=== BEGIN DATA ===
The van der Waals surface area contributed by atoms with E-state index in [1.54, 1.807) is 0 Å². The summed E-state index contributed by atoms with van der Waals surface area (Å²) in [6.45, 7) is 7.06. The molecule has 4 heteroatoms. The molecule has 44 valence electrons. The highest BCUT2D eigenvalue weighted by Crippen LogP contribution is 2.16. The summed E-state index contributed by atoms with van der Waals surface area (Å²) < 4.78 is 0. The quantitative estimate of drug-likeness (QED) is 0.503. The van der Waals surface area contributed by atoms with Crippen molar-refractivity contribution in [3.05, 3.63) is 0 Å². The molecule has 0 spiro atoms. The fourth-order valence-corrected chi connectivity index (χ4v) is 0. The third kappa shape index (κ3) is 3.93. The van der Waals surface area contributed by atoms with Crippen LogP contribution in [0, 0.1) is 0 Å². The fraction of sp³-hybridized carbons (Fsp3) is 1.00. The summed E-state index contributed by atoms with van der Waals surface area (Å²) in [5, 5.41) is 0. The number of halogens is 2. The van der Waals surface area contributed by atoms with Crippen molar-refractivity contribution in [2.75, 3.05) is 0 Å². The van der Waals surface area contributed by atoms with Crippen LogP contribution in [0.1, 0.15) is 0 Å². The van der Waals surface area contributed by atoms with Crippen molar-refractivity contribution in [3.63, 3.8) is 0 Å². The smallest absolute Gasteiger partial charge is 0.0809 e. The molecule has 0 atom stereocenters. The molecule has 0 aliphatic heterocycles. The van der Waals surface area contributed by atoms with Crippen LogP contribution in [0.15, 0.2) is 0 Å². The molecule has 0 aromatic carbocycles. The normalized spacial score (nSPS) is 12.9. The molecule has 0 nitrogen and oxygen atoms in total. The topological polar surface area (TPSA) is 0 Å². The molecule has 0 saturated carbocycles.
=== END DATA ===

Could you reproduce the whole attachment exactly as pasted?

The van der Waals surface area contributed by atoms with E-state index in [1.54, 1.807) is 0 Å². The summed E-state index contributed by atoms with van der Waals surface area (Å²) in [6.45, 7) is 7.06. The molecule has 4 heteroatoms. The molecule has 44 valence electrons. The highest BCUT2D eigenvalue weighted by Crippen LogP contribution is 2.16. The summed E-state index contributed by atoms with van der Waals surface area (Å²) < 4.78 is 0. The quantitative estimate of drug-likeness (QED) is 0.503. The van der Waals surface area contributed by atoms with Crippen molar-refractivity contribution in [3.05, 3.63) is 0 Å². The molecule has 0 spiro atoms. The fourth-order valence-corrected chi connectivity index (χ4v) is 0. The third kappa shape index (κ3) is 3.93. The van der Waals surface area contributed by atoms with Crippen LogP contribution in [0, 0.1) is 0 Å². The fraction of sp³-hybridized carbons (Fsp3) is 1.00. The summed E-state index contributed by atoms with van der Waals surface area (Å²) in [5, 5.41) is 0. The number of halogens is 2. The van der Waals surface area contributed by atoms with Crippen molar-refractivity contribution in [2.75, 3.05) is 0 Å². The van der Waals surface area contributed by atoms with Crippen LogP contribution in [0.1, 0.15) is 0 Å². The van der Waals surface area contributed by atoms with Crippen molar-refractivity contribution in [3.63, 3.8) is 0 Å². The smallest absolute Gasteiger partial charge is 0.0809 e. The molecule has 0 atom stereocenters. The molecule has 0 aliphatic heterocycles. The van der Waals surface area contributed by atoms with Crippen LogP contribution in [0.15, 0.2) is 0 Å². The molecule has 0 aromatic carbocycles. The normalized spacial score (nSPS) is 12.9. The molecule has 0 nitrogen and oxygen atoms in total. The topological polar surface area (TPSA) is 0 Å². The molecule has 0 saturated carbocycles.